In 1981, Jones demanded to be put in charge of the sickest patients. That placed her close to those who died. She seemed to thrive on the excitement of an emergency and even on grief when a child didn’t make it. While she prepared a body, she would sing to it and she always wanted to take the corpse to the morgue. This routine was a regular procession, with a security guard walking ahead of her to close patients’ doors. Genene often cried as she performed this task, but then again, it did seem as if she liked to cry.
No one seemed concerned that many medications were freely available on that ward in an unlocked cabinet — not until later. Nor did they give any thought to the fact that the hospital where Genene had last worked had not given a reason for her dismissal. No one followed up, although Genene was placed in a role of significant responsibility. Her special talent, Elkind points out, was putting intravenous tubes into veins. She requested special seminars handling certain drugs and asked many questions. People were impressed by how much she wanted to learn.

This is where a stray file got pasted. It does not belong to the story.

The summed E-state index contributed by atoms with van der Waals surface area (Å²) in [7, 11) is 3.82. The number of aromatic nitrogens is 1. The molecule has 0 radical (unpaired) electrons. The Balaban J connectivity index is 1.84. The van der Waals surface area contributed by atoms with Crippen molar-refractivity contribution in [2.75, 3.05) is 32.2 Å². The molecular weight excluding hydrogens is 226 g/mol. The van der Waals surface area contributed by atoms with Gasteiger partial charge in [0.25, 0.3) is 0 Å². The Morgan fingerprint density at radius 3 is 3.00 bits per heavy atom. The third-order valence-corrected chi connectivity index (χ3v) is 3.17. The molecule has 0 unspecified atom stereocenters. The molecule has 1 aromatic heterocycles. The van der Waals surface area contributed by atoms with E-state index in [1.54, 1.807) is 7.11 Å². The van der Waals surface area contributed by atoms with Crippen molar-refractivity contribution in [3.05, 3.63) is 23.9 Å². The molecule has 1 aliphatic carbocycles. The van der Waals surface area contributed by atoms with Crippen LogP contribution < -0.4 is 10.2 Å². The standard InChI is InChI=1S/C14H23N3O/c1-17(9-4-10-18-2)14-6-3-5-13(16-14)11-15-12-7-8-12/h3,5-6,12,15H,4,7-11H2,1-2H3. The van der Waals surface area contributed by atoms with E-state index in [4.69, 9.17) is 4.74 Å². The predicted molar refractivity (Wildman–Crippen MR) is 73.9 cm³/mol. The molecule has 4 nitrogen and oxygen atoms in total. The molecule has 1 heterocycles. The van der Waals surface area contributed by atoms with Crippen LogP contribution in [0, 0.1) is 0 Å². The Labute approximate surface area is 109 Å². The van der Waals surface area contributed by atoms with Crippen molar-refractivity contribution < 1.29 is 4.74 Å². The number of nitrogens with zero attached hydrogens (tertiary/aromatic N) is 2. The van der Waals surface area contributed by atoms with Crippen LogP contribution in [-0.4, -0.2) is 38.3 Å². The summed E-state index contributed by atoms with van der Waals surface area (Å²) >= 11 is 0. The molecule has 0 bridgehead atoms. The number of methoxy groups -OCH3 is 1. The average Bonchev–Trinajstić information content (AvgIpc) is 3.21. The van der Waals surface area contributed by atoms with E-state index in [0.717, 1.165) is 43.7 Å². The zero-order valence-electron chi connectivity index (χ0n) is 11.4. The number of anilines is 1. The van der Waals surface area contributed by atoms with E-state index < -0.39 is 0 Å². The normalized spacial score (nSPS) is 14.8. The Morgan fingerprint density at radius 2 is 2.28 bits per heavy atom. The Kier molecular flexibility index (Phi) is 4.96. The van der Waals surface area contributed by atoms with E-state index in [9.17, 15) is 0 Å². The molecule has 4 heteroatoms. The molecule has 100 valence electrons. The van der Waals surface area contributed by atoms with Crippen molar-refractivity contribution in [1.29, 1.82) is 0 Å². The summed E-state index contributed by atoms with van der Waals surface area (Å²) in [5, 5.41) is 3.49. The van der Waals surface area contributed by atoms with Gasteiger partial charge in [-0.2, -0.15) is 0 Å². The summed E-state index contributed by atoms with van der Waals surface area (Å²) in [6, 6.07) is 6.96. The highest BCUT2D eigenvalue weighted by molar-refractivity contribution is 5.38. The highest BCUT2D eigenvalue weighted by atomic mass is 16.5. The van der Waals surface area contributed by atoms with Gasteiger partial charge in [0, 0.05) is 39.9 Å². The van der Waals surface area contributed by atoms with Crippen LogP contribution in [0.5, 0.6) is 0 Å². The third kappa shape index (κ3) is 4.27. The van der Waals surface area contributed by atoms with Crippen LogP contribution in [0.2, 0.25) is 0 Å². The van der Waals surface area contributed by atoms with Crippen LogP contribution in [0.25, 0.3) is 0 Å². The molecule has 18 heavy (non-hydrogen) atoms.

It eventually became clear to everyone that children were dying in this unit from problems that shouldn’t have been fatal. Davis claims there was one two-week period where seven children died. The need for resuscitation suddenly seemed constant—-but only when Genene was around. Those in the most critical condition were all under her care. There was no denying the excitement that an emergency situation engendered, and Genene even commented on several occasions that it was “an incredible experience.” One child had a seizure three days in a row, but only on her shift.
“They’re going to start thinking I’m the Death Nurse,” Jones quipped one day. In fact, some of the staff called her on-duty hours the Death Shift, based on the many resuscitations that were going on during the hours she was there—and the many deaths.